Direct link | Posted on Nov 26, 2014 at 19:55 UTC as 26th comment
In reply to:

munro harrap: Waiting for a Nikon 36MP full-frame? Well, you might be. Suppose rumours are true that they too are working on a mirrorless theme as are Canon?
Imagine being able to have full-frame coverage using all the Nikkor lenses you cannot use on the A7 series WITH AF, and with no loss of coverage because Nikon will keep the same style and leave the space for the mirror empty (save perhaps for a removable filter to protect the sensor and the electronics as Sigma DSLRs used to have).

Daft on the face of it? Not really because as soon as you get beyond about the 35mm lens you need and then get provided with too long lenses, each of which has to compensate for the loss of the mirror box on the A7 by adding an extra bit of its own. As this applies to most lenses the kit is larger and heavier, as the sole advantage of the A7 series body is its narrowness. But that happens once only.

I pray Nikon keep the mirrorbox on theirs and then we wont have to replace all our already too expensive lenses

abortabort - very funny. Staring at a rear mounted LCD is no substitute for a good EVF.

Direct link | Posted on Nov 22, 2014 at 00:06 UTC
In reply to:

Wilight: I'm curious about the shutter sound and if this one has electronic shutter (silent) like the A7s.

It seems it's tough to dampen the sound in such a small dense body - kind of like my film cameras back in the day - a pretty loud clack. My D800 is much less noisy, but it has a much larger body with the shutter buried inside to dampen the noise.
The A7 family shutter nose is one major downside in some situations for sure - hopefully EFCS will help out a lot.

Direct link | Posted on Nov 22, 2014 at 00:05 UTC
In reply to:

Terry Breedlove: I really like the instant feed back from an EVF. Now we can have that plus focus peaking and IBIS for our legacy manual focus Glass. For me personally that means I can shoot film with my Nikon AIS glass and use the same lenses on the FF Sony. Sweet deal how can you possibly hate on that.

Impressive that the A7II has IBIS during video - that's one of the few big faults I have with my Pany GX7 - no IBIS in video, thus I have video-centric lenses that I tend to use instead.

Direct link | Posted on Nov 22, 2014 at 00:00 UTC
In reply to:

Paul Liukas: Great camera, great specifications, but lack of emotions like XT1. Camera like a brick too modern and too cold for me. If you are tired of pixel peeping like me and want to get a joy from photography, camera should be with soul :) Fuji will spoil many of us with soul and light lenses. I don't want to use D810 anymore, except for product photos (need)..

Anyway great job Sony!

As an example, my Pany GX7 is not particularly attractive to me, but I enjoy using it because the buttons are in function places, the EVF is more than good enough, the menu system seems to make sense, and it has useful features for me.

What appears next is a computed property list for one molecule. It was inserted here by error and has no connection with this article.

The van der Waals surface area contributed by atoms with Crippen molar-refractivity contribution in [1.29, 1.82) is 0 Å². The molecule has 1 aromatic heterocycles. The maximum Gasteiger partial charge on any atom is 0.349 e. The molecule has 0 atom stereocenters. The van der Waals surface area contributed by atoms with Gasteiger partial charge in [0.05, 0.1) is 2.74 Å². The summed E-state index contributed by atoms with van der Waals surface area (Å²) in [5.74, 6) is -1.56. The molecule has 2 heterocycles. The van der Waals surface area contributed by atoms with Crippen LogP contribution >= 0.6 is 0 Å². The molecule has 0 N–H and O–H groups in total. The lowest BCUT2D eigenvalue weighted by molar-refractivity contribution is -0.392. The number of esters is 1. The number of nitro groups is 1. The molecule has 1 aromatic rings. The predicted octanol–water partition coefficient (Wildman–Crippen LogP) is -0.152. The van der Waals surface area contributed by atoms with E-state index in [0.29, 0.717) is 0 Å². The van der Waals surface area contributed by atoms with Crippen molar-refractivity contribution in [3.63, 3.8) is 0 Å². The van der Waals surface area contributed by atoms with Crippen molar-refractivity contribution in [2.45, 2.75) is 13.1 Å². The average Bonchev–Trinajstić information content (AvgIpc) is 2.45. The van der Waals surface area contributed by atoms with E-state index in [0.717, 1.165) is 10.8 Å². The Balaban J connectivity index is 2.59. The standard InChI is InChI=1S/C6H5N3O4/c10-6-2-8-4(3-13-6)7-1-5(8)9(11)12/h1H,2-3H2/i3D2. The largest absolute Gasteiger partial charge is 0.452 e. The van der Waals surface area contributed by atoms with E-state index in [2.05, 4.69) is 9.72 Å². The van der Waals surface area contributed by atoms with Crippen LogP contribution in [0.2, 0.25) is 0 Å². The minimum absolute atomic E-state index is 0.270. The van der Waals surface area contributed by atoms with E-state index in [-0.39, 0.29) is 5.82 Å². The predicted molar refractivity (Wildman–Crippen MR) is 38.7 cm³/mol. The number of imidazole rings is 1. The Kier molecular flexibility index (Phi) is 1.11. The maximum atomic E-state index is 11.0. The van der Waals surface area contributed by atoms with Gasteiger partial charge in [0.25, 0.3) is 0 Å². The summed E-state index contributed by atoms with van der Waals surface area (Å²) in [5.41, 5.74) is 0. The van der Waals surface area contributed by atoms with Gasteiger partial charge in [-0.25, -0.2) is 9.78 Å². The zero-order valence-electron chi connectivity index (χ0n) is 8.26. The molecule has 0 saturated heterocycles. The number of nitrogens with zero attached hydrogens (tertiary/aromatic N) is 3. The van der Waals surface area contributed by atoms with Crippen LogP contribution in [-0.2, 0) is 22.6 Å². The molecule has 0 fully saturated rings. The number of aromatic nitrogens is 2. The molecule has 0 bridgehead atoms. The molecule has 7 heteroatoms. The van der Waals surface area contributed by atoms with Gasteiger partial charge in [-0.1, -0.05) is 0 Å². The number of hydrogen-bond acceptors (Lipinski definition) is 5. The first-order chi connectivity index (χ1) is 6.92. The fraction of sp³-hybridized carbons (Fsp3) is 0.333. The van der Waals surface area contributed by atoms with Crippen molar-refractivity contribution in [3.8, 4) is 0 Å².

On the contrary my A7r looks pretty sexy to me (reminds me of my FE2/FM3A days), but the buttons are not in the most useful spots, the menu system is right down there in the dirt with Oly's, and the feature set/implementation is not quite there to make it enjoyable to use on a regular basis - I find I have to fight the camera to get what I want out of it. I keep it because it's small, light and is capable of excellent images.

Direct link | Posted on Nov 21, 2014 at 23:56 UTC
In reply to:

GoneMirrorless: IMHO, IBIS is more for crop cameras where focal lengths are longer. @ 24mm IS is not a big deal. @300mm it is. That's why most long zooms and many long primes already come with IS.

The OP makes no sense at all.

Direct link | Posted on Nov 21, 2014 at 23:52 UTC
In reply to:

ARB1: May be time to sell my D800 with all its lenses.

I have an A7R and D800 and it would be tough to give up the D800, but it sure would be nice to have an A7RII with 5 axis IBIS!

Direct link | Posted on Nov 21, 2014 at 20:59 UTC
In reply to:

Terry Breedlove: I really like the instant feed back from an EVF. Now we can have that plus focus peaking and IBIS for our legacy manual focus Glass. For me personally that means I can shoot film with my Nikon AIS glass and use the same lenses on the FF Sony. Sweet deal how can you possibly hate on that.

+1 Terry. EVFs have their limitations, but for what I do they work quite well. Pretty much essential for using my fast MF Nikkors.

Direct link | Posted on Nov 21, 2014 at 20:10 UTC
In reply to:

Paul Liukas: Great camera, great specifications, but lack of emotions like XT1. Camera like a brick too modern and too cold for me. If you are tired of pixel peeping like me and want to get a joy from photography, camera should be with soul :) Fuji will spoil many of us with soul and light lenses. I don't want to use D810 anymore, except for product photos (need)..

Anyway great job Sony!

Not so concerned with the aesthetics of a camera (my A7r is not very attractive to me), but rather the ergonomics and technical aspects that allow the camera to not get in the way of trying to take an image. I don't know how you define the 'soul" of a camera.

Direct link | Posted on Nov 21, 2014 at 20:08 UTC
In reply to: